If you do have these white lines you can help conceal them by wiping some stain on the line using a small paint brush or a stain pen (available at home centers and paint stores or from your cabinet supplier). After you have stained the line and it has dried you can bring up the gloss by applying some paste was or brushing on some lacquer or other type of varnish.
One other note. I recently had a client who had some cabinets with doors that were made in China. Most of the panels had shrunk by 3/8” to ½” and many had developed severe cracking. They were worse than anything I had ever seen. The cause of this turned out to be that they were shipped by boat in a container from China. These containers are huge steel boxes and during their 2-3 week journey the temperature can reach 150 degrees causing them to dry and shrink excessively. Fortunately most doors are still made in the USA and it is not likely that Asian manufacturers will corner this market for many practical reasons.
|Posted on January 31, 2012 at 10:07 PM||comments (4)|
Every company offers, to varying degrees, products, service and pricing. Some have high prices and with that one would expect excellent service and high quality products. Others have lower prices but usually at the cost of quality or service (or both).
It is very difficult for any company to offer high quality products and outstanding service along with low prices. Some may do it for a time but at some point something has to give because without sufficient profit due to low prices they can't afford to provide both quality products and excellent service.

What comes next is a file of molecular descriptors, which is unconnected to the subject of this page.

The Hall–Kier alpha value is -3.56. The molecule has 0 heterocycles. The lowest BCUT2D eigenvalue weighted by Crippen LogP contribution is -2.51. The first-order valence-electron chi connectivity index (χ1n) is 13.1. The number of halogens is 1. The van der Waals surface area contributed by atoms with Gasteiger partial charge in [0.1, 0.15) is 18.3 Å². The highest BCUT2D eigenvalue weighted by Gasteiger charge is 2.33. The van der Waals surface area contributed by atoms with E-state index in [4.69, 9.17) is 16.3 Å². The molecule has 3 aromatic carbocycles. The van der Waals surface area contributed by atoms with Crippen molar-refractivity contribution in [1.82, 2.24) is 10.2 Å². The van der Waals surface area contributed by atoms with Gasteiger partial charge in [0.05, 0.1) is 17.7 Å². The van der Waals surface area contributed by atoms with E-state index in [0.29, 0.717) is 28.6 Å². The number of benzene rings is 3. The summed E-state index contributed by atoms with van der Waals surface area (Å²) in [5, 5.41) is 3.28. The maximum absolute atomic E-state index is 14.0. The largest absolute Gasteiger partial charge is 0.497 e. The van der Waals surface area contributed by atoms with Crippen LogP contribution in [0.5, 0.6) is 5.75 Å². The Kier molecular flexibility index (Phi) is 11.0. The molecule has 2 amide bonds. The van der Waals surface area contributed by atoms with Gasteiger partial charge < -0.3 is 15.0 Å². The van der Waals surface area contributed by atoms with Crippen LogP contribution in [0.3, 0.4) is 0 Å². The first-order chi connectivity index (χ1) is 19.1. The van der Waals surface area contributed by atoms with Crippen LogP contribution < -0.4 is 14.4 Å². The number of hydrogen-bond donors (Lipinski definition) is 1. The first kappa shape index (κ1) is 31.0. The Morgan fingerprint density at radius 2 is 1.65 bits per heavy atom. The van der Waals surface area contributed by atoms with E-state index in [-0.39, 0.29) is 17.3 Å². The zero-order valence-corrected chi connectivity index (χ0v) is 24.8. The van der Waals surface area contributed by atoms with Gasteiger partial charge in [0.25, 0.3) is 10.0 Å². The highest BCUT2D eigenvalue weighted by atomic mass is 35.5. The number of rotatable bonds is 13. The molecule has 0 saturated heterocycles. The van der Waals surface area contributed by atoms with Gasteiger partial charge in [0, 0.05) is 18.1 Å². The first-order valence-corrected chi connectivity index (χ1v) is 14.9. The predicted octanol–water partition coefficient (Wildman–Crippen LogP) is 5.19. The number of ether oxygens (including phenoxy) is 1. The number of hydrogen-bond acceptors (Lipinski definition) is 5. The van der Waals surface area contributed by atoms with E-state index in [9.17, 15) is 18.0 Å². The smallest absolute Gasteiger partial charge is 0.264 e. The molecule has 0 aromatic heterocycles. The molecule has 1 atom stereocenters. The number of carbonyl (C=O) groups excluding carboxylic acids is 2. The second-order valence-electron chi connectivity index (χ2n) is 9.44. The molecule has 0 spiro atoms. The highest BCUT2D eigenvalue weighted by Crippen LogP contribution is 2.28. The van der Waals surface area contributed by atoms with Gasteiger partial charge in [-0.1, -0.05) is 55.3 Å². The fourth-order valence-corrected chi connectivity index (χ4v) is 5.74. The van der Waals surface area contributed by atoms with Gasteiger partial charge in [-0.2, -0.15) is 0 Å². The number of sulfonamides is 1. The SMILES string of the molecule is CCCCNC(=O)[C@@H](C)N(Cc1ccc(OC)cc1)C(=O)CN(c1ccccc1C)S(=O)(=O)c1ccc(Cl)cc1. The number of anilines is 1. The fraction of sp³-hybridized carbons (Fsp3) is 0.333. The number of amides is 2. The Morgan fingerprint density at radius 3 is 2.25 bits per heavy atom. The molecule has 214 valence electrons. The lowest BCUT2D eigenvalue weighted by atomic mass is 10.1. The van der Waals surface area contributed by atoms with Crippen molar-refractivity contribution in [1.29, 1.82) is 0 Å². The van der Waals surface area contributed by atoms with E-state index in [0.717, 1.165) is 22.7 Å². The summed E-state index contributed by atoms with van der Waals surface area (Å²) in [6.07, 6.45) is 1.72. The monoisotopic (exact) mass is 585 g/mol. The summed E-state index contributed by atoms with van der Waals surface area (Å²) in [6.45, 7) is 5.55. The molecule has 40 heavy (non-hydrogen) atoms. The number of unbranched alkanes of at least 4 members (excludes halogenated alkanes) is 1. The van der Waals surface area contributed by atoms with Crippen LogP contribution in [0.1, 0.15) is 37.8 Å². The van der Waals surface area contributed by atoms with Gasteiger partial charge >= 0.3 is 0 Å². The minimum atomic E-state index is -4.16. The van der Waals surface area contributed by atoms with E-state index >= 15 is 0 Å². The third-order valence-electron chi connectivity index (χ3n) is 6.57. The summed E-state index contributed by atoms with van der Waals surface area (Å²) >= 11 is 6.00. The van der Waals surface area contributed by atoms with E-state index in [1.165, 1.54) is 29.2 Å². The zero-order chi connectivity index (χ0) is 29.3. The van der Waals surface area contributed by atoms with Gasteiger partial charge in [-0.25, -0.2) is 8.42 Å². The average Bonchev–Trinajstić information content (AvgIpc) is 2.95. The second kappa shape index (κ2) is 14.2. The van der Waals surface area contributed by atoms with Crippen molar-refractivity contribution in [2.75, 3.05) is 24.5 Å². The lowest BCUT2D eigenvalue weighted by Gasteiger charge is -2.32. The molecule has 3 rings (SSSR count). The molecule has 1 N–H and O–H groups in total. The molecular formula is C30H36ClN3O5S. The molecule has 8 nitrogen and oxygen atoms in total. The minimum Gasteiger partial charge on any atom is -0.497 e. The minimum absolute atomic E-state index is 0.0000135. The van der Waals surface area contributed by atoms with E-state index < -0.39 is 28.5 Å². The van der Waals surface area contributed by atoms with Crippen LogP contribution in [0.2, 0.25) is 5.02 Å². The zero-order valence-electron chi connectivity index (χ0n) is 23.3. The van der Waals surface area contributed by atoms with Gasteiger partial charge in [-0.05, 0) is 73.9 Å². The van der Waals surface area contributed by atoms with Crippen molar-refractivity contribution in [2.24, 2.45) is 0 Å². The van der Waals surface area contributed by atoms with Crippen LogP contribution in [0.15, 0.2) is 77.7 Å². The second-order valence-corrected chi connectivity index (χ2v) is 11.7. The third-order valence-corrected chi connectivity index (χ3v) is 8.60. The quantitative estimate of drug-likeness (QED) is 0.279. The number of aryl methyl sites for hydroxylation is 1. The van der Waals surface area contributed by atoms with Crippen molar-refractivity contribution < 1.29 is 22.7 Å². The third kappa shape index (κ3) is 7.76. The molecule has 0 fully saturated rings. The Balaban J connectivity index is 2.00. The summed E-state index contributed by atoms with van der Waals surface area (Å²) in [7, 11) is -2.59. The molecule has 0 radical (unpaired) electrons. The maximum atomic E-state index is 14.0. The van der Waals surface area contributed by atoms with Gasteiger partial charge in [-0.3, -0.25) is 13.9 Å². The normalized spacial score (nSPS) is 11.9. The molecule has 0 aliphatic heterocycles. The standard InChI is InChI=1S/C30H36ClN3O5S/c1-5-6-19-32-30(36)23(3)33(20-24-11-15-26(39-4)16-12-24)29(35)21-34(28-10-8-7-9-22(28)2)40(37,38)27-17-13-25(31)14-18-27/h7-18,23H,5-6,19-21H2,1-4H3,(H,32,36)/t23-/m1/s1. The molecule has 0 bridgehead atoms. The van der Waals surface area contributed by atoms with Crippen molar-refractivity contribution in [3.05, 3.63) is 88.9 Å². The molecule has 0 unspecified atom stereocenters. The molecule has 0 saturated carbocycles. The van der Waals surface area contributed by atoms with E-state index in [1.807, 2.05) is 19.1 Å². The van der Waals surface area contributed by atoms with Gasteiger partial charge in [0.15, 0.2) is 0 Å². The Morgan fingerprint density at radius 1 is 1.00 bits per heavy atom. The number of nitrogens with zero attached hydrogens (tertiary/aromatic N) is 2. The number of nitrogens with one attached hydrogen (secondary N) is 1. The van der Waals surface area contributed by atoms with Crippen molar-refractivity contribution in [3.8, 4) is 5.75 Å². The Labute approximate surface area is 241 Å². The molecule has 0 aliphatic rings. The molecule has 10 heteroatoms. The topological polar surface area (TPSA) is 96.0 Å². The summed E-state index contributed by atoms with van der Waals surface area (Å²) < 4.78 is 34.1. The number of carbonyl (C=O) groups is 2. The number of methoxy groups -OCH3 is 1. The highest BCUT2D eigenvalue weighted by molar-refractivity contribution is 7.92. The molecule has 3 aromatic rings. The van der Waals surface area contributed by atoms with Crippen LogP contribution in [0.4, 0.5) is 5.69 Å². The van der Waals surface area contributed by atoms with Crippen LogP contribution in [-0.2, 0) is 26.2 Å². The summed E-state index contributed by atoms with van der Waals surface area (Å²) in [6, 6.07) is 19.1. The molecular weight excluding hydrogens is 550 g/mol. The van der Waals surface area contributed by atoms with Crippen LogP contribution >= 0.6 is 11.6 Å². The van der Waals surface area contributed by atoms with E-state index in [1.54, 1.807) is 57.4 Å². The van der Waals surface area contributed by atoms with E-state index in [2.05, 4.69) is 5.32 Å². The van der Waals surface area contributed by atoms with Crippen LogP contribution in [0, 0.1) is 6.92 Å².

I am a frequent customer of Amazon.com. Right now they offer great prices on a lot of products, ship it for a very low price (or free) and back it all up with great service after the sale. However, if you follow their stock you know that their profit picture has never been very good and that many quarters they post a net loss even though they do billions of dollars in business. At some point the investors and owners will get tired and go elsewhere unless they can find a way to make a profit. This can only be done by raising their prices, or cutting back on their service.
The reason I bring all this up is that this is all very true in the cabinet business. There are few companies (in fact no major manufacturer that I know of) that provide low prices along with excellent service and quality. The truth is that a profitable company has 3 options:
> Offer low prices with lower quality cabinets but good service
> Provide low prices with quality cabinets but poor service
> Sell at high prices with quality cabinets and good service
It all comes down to the old adage, "You get what you pay for." Keep this in mind when shopping for cabinets for your remodel or new home.